As more women choose a STEM career, will Microsoft’s $75m skills gap cash injection help boost this number?

Increasing the number of women in the tech industry is a topic that more companies are hoping to combat, and now WISE has just revealed that more women are choosing a career in STEM occupations.

WISE campaigns to promote women in technology, science and engineering, and its latest figures for August 2015 show that women make up 14.4 per cent of all those in STEM occupations.

WISE has since revealed that it is determined to push even ‘harder to get one million more women in STEM’, with a goal of 30 per cent of women in the UK STEM workforce, and they are already halfway there.

For the first time, Dreamforce hosted its first ever Women’s Leadership Summit yesterday, where various firms took to the stage to express their progress in hiring women and what changes need to happen to entice more women into tech.

During a fireside chat at the summit, Kara Swisher, executive editor at Re/code, and cloud computing company’s CEO Marc Benioff, discussed how Salesforce is promoting equal pay and plans to encourage gender diversity, but admitted change should have happened sooner.

Benioff said: “When we set out our corporate principals, one of the mistakes we made was not taking any goals or initiatives around this. That was a huge mistake."

During the summit, Microsoft boss Satya Nadella also delivered a promising keynote speech where he revealed the company’s plans to inject $75 million (£48.3 million) to plug the skills gap.

Over the next three years Microsoft aims to expand its YouthSpark program and increase access to computer science education for young people.

Nadella said: “If we are going to solve tomorrow’s global challenges, we must come together today to inspire young people everywhere with the promise of technology.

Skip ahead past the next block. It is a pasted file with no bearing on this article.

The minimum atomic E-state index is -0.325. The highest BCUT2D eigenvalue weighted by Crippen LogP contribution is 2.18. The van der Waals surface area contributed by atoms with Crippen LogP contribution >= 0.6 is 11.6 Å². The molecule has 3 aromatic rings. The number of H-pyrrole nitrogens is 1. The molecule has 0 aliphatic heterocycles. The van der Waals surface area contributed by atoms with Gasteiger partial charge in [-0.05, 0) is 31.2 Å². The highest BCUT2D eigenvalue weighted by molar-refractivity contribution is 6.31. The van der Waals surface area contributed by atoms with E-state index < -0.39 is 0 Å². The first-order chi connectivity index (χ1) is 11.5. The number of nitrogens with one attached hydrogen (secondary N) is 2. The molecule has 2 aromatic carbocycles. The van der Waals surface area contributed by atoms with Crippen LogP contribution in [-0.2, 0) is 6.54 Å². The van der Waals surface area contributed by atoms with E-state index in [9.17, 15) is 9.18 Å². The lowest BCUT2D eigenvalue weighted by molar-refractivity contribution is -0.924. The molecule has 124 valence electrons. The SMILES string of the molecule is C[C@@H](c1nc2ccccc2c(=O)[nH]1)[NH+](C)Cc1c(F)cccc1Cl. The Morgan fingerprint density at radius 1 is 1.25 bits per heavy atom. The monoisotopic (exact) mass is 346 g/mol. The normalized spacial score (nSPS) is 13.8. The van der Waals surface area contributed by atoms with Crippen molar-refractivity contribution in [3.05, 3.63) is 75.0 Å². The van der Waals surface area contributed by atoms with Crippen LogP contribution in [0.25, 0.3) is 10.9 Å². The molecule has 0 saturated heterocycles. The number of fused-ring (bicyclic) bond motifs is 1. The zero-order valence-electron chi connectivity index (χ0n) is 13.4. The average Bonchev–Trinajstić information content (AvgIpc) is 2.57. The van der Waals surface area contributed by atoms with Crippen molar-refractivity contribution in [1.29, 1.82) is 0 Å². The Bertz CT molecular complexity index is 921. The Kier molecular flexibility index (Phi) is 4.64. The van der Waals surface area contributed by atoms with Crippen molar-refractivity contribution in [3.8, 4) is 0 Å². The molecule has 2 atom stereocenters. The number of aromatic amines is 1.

“We can’t leave anyone out.”

This cash injection is great news for the tech industry, which will help young people access a computer science education, which will no doubt help to lead to more young girls choosing a career in tech in the future.

Other firms including CompTIA are launching initiatives to help close the skills gap, by continuing to train those already in the industry whilst also educating kids at a young age about the possibilities in tech.

Although these firms are upping the ante and trying to close the gap, in other news, a former employee is allegedly accusing Microsoft of sex discrimination.

According to former Microsoft security expert Katie Moussouris, she claims that female engineers make less money than their male co-workers and also get prompted less frequently.

Let’s hope that Microsoft can resolve this issue quickly, and continue to try and make a difference with the issue of women in tech.

PCR is also hosting is own Women of the Year awards on October 16th at Sway Bar London, celebrating women in the UK tech industry. Have you got your ticket yet? Make sure you don’t miss out – purchase yours now.

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